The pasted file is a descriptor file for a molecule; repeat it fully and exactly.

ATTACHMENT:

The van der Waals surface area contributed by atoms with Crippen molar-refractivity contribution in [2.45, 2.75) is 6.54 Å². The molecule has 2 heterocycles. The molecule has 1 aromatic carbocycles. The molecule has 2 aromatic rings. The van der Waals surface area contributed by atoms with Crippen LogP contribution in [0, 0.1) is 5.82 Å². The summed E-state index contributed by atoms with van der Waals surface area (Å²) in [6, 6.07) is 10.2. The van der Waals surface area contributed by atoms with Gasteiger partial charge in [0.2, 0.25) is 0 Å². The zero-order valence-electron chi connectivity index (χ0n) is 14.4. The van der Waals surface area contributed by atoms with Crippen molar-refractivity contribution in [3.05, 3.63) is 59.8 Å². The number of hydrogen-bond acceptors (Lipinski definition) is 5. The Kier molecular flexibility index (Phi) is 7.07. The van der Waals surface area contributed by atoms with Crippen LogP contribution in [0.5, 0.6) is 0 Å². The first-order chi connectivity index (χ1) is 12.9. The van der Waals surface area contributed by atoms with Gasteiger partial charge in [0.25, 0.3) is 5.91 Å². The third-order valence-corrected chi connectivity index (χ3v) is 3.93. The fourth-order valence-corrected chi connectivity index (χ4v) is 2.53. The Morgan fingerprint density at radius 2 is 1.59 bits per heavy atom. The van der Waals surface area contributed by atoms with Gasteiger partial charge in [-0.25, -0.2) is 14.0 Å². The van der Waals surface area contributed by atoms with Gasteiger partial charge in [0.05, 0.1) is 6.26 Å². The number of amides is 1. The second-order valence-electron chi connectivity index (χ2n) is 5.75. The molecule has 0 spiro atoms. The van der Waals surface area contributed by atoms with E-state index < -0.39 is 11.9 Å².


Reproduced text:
The van der Waals surface area contributed by atoms with Crippen molar-refractivity contribution in [2.45, 2.75) is 6.54 Å². The molecule has 2 heterocycles. The molecule has 1 aromatic carbocycles. The molecule has 2 aromatic rings. The van der Waals surface area contributed by atoms with Crippen LogP contribution in [0, 0.1) is 5.82 Å². The summed E-state index contributed by atoms with van der Waals surface area (Å²) in [6, 6.07) is 10.2. The van der Waals surface area contributed by atoms with Gasteiger partial charge in [0.2, 0.25) is 0 Å². The zero-order valence-electron chi connectivity index (χ0n) is 14.4. The van der Waals surface area contributed by atoms with Crippen molar-refractivity contribution in [3.05, 3.63) is 59.8 Å². The number of hydrogen-bond acceptors (Lipinski definition) is 5. The Kier molecular flexibility index (Phi) is 7.07. The van der Waals surface area contributed by atoms with Crippen LogP contribution in [0.5, 0.6) is 0 Å². The first-order chi connectivity index (χ1) is 12.9. The van der Waals surface area contributed by atoms with Gasteiger partial charge in [0.25, 0.3) is 5.91 Å². The third-order valence-corrected chi connectivity index (χ3v) is 3.93. The fourth-order valence-corrected chi connectivity index (χ4v) is 2.53. The Morgan fingerprint density at radius 2 is 1.59 bits per heavy atom. The van der Waals surface area contributed by atoms with Gasteiger partial charge in [-0.25, -0.2) is 14.0 Å². The van der Waals surface area contributed by atoms with Gasteiger partial charge in [0.05, 0.1) is 6.26 Å². The number of amides is 1. The second-order valence-electron chi connectivity index (χ2n) is 5.75. The molecule has 0 spiro atoms. The van der Waals surface area contributed by atoms with E-state index < -0.39 is 11.9 Å².